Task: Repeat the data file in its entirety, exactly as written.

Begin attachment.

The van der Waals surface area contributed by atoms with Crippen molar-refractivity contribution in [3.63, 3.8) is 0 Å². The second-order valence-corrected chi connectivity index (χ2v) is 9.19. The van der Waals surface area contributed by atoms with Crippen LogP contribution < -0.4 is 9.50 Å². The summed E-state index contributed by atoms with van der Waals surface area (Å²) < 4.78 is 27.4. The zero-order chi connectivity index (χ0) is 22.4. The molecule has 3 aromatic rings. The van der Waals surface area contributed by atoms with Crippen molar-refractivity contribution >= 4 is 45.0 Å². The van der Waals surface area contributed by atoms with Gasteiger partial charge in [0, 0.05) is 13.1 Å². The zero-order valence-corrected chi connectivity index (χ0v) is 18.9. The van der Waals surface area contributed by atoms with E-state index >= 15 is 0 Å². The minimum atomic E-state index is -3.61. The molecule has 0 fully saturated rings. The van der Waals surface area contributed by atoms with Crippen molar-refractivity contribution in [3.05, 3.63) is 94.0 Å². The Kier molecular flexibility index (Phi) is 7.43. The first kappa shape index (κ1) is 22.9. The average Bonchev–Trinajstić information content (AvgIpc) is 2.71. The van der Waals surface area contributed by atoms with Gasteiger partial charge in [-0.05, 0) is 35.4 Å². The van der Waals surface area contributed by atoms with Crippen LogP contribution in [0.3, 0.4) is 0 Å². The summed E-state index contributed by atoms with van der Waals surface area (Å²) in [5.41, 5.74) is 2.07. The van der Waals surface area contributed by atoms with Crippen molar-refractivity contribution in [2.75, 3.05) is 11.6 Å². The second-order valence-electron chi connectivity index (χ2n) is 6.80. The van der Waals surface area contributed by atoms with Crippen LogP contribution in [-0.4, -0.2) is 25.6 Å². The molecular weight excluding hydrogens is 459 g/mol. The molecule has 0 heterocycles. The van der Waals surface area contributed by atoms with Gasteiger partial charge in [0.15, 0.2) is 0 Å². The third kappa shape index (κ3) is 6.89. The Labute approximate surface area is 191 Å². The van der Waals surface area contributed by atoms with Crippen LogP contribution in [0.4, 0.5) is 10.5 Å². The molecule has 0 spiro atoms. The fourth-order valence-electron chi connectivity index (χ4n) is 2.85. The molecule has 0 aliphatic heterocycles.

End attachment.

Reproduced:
The van der Waals surface area contributed by atoms with Crippen molar-refractivity contribution in [3.63, 3.8) is 0 Å². The second-order valence-corrected chi connectivity index (χ2v) is 9.19. The van der Waals surface area contributed by atoms with Crippen LogP contribution < -0.4 is 9.50 Å². The summed E-state index contributed by atoms with van der Waals surface area (Å²) < 4.78 is 27.4. The zero-order chi connectivity index (χ0) is 22.4. The molecule has 3 aromatic rings. The van der Waals surface area contributed by atoms with Crippen molar-refractivity contribution >= 4 is 45.0 Å². The van der Waals surface area contributed by atoms with Gasteiger partial charge in [0, 0.05) is 13.1 Å². The zero-order valence-corrected chi connectivity index (χ0v) is 18.9. The van der Waals surface area contributed by atoms with E-state index >= 15 is 0 Å². The minimum atomic E-state index is -3.61. The molecule has 0 fully saturated rings. The van der Waals surface area contributed by atoms with Crippen molar-refractivity contribution in [3.05, 3.63) is 94.0 Å². The Kier molecular flexibility index (Phi) is 7.43. The first kappa shape index (κ1) is 22.9. The average Bonchev–Trinajstić information content (AvgIpc) is 2.71. The van der Waals surface area contributed by atoms with Gasteiger partial charge in [-0.05, 0) is 35.4 Å². The van der Waals surface area contributed by atoms with Crippen LogP contribution in [0.3, 0.4) is 0 Å². The summed E-state index contributed by atoms with van der Waals surface area (Å²) in [5.41, 5.74) is 2.07. The van der Waals surface area contributed by atoms with Crippen molar-refractivity contribution in [2.75, 3.05) is 11.6 Å². The second-order valence-electron chi connectivity index (χ2n) is 6.80. The van der Waals surface area contributed by atoms with Crippen LogP contribution in [-0.4, -0.2) is 25.6 Å². The molecular weight excluding hydrogens is 459 g/mol. The molecule has 0 heterocycles. The van der Waals surface area contributed by atoms with Gasteiger partial charge in [0.15, 0.2) is 0 Å². The third kappa shape index (κ3) is 6.89. The Labute approximate surface area is 191 Å². The van der Waals surface area contributed by atoms with Crippen LogP contribution in [0.4, 0.5) is 10.5 Å². The molecule has 0 spiro atoms. The fourth-order valence-electron chi connectivity index (χ4n) is 2.85. The molecule has 0 aliphatic heterocycles.